Ivan worked for a mobile games company that mass-produced “freemium” games. These are the kinds of games you download and play for free, but you can pay for in-game items or perks to make the game easier–or in some cases, possible to beat once you get about halfway through the game.

Since that entire genre is dependent upon microtransactions, you’d think developers would have rock-solid payment code that rarely failed. Code that worked almost all the time, that was nearly unhackable, and would provide a steady stream of microtransactions to pay everybody’s salary. But who am I kidding? This is The Daily WTF! Of course reliable in-app payment code for a company completely dependent on microtransactions isn’t going to happen!

Ivan found himself debugging the company’s core payment library, originally written by a developer named Hanlon who happened to have a PhD in Astrophysics. Hanlon still worked for the company but had moved on to other roles. However, he reported a bug that Ivan had to fix. The payment library would never report PaymentValidationResult.Success, only PaymentValidationResult.Error. In-app purchases were completely broken- across their entire library of released freemium games- and this was obviously unacceptable.

Ivan went spelunking but quickly found that the web service payment did indeed return PaymentValidationResult.Success when a microtransaction was successful. So what was the client-side library doing wrong? He opened that project up and found this:

    PaymentResponse response = _networking.SendRequest(request);
    PaymentValidationResult result = PaymentValidationResult.Success;
    if (response.StatusCode.Is(400))
    {
        result = PaymentValidationResult.Failure;
    }
    else if (response.HasError())
    {
        result = PaymentValidationResult.Error;
    }

    return result;

It assumes from the start that the payment was successful, and only returns an error if the server response explicitely says something bad happened. In the case of timeouts, corruption, or other network errors when a server response is not received, this library would actually report to the application that the microtransaction succeeded, and the player could get free stuff!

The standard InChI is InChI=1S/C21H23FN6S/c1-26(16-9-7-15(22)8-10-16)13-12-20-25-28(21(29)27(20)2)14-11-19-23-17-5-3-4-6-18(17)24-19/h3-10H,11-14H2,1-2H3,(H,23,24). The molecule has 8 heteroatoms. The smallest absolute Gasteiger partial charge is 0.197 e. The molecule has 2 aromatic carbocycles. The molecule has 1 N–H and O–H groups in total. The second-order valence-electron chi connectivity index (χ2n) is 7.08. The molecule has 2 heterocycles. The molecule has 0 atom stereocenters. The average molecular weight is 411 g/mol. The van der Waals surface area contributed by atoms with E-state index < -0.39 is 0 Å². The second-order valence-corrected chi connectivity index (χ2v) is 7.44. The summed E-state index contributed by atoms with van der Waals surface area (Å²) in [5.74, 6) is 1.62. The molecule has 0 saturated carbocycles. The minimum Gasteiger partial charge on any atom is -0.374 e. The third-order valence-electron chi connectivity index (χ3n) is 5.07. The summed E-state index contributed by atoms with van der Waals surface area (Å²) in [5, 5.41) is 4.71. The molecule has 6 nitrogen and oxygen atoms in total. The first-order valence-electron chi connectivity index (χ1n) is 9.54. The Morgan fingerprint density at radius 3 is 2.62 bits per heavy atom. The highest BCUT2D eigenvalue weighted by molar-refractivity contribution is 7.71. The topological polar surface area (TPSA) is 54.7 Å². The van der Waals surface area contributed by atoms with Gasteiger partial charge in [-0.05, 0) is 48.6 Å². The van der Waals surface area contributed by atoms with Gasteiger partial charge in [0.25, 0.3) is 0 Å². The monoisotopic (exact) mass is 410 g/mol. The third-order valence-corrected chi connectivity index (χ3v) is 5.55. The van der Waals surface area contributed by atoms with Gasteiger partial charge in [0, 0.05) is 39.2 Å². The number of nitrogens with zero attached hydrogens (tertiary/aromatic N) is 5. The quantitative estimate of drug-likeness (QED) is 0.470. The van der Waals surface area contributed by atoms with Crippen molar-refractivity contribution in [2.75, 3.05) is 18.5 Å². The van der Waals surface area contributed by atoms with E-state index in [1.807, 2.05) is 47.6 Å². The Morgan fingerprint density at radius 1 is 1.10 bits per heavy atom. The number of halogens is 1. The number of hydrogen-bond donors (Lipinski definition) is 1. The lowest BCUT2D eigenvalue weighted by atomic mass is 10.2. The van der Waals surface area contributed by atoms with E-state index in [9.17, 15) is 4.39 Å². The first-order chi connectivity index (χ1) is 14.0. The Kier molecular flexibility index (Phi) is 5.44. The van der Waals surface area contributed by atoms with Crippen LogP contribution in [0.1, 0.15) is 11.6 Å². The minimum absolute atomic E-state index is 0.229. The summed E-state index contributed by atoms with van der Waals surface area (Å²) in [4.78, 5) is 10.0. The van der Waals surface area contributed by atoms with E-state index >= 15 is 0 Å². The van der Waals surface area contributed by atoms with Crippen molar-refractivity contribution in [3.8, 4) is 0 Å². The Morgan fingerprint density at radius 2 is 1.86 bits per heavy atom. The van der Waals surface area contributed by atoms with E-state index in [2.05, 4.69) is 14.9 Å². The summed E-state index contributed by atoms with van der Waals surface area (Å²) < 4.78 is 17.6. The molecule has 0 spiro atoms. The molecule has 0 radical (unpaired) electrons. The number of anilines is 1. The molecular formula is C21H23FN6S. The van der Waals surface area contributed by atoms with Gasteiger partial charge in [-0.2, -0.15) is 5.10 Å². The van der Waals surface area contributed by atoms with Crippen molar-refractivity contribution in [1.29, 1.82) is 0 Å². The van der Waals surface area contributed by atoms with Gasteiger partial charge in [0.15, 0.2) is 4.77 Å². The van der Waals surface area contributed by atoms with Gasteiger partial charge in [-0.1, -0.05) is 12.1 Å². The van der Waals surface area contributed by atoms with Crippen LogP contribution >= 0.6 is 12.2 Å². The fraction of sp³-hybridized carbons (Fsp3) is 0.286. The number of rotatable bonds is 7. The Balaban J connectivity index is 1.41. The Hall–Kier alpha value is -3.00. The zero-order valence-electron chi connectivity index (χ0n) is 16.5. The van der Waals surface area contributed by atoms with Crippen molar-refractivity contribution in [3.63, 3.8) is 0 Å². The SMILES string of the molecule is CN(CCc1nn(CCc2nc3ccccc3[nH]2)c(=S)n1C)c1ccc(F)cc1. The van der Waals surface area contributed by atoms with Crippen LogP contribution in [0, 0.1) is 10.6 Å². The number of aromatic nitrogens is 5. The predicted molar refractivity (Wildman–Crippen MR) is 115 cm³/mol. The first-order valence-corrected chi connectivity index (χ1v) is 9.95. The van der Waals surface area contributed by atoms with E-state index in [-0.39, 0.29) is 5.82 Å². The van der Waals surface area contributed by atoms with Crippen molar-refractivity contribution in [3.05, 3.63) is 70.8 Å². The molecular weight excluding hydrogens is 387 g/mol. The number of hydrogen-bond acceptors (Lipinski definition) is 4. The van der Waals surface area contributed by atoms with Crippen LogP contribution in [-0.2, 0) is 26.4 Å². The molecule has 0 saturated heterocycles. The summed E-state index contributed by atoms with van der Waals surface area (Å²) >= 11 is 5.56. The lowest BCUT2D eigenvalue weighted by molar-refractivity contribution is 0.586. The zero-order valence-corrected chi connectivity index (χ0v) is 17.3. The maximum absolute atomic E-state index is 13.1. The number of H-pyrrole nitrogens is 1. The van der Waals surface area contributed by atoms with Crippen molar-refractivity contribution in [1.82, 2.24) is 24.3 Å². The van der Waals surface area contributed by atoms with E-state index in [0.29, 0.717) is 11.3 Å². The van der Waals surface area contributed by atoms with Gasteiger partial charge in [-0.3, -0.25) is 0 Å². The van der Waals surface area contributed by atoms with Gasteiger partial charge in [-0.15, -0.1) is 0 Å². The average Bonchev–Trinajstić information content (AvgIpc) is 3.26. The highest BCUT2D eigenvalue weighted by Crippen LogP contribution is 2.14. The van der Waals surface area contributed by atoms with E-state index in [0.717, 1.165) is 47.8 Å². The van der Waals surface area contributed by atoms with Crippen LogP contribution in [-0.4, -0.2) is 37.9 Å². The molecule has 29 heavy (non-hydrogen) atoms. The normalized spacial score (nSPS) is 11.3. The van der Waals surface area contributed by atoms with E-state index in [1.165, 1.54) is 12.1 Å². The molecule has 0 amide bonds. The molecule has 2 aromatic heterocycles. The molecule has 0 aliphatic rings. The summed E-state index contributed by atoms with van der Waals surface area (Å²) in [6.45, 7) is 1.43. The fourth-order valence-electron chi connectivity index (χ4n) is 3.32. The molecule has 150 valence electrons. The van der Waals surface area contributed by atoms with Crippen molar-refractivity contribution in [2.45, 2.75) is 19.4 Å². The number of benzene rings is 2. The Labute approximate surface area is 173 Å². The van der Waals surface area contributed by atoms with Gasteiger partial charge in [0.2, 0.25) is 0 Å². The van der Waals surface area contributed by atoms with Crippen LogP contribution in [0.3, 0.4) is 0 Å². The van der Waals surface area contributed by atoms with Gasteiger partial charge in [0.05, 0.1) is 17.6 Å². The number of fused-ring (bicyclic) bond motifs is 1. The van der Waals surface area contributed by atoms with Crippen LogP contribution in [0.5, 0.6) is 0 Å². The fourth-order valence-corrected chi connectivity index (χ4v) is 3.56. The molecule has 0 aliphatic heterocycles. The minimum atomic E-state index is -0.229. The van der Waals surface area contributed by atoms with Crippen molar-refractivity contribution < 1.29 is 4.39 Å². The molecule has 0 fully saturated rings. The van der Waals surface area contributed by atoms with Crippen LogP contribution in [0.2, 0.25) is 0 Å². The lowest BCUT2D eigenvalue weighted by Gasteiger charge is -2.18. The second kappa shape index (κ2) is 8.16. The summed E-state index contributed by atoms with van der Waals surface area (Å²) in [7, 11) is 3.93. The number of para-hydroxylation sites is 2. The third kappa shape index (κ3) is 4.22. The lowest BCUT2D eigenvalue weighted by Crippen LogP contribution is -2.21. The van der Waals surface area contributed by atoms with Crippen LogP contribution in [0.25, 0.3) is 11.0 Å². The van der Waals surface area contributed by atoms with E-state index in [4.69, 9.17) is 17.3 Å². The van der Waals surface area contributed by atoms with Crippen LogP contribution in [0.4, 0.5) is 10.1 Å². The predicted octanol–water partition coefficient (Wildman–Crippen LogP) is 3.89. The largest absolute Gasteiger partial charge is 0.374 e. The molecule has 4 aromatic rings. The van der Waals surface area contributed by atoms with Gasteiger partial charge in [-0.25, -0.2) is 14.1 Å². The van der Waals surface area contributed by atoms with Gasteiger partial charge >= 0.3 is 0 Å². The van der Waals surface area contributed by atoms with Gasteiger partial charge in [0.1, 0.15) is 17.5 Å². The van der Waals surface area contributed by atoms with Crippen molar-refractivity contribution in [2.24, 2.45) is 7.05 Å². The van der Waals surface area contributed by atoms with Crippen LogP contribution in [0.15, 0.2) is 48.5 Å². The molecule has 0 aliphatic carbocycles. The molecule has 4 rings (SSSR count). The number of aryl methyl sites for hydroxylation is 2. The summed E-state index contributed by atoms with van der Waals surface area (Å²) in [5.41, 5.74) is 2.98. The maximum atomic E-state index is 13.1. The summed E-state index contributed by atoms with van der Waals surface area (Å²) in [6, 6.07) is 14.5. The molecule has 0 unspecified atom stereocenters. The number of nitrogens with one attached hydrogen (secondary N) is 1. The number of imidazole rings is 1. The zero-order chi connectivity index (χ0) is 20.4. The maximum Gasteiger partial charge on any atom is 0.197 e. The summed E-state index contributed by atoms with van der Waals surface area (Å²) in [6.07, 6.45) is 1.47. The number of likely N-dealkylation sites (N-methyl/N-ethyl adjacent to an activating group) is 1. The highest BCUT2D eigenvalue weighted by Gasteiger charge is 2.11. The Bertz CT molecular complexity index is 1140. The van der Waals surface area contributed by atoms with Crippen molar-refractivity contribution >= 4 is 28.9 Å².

But this doesn’t explain why it always failed.

He decided to peek at the response.HasError() function.

    public bool HasError()
    {
        bool hasError = true;

        if (BodyString != null)
        {
            var body = ParseBody();
            if (body != null)
            {
                hasError = body["error_message"] != null;
            }
        }

        return hasError;
    }

This function kind of does the opposite. It assumes an error has always occurred, and then validates and changes its mind if it finds proof that no error occurred. For this to happen, the response it receives from the server must contain a JSON document that does not have an “error_message” key.

Upon re-examining the server-side code, Ivan found that the server simply returns an HTTP status code to indicate payment status, with values of 400 or more indicating error (e.g. 401 = “validation info missing from request”, 402 = “no information retrieved from app store”, 200 = “all good!”). It doesn’t issue any kind of JSON document. Ever. The client code always failed because BodyString was always null.

That’s right, the core business-critical microtransaction library used in all of the company’s freemium games was incapable of actually handling a microtransaction!

Ivan rewrote the PaymentResponse.HasError() function to look like this:

    public bool HasError()
    {
        int responseCode = (int)StatusCode;
        return responseCode >= 400;
    }

They pushed this fix out to the entire company and all its products, issued rounds of updates to the various mobile app stores, and the company started making money, presumably for the first time ever.

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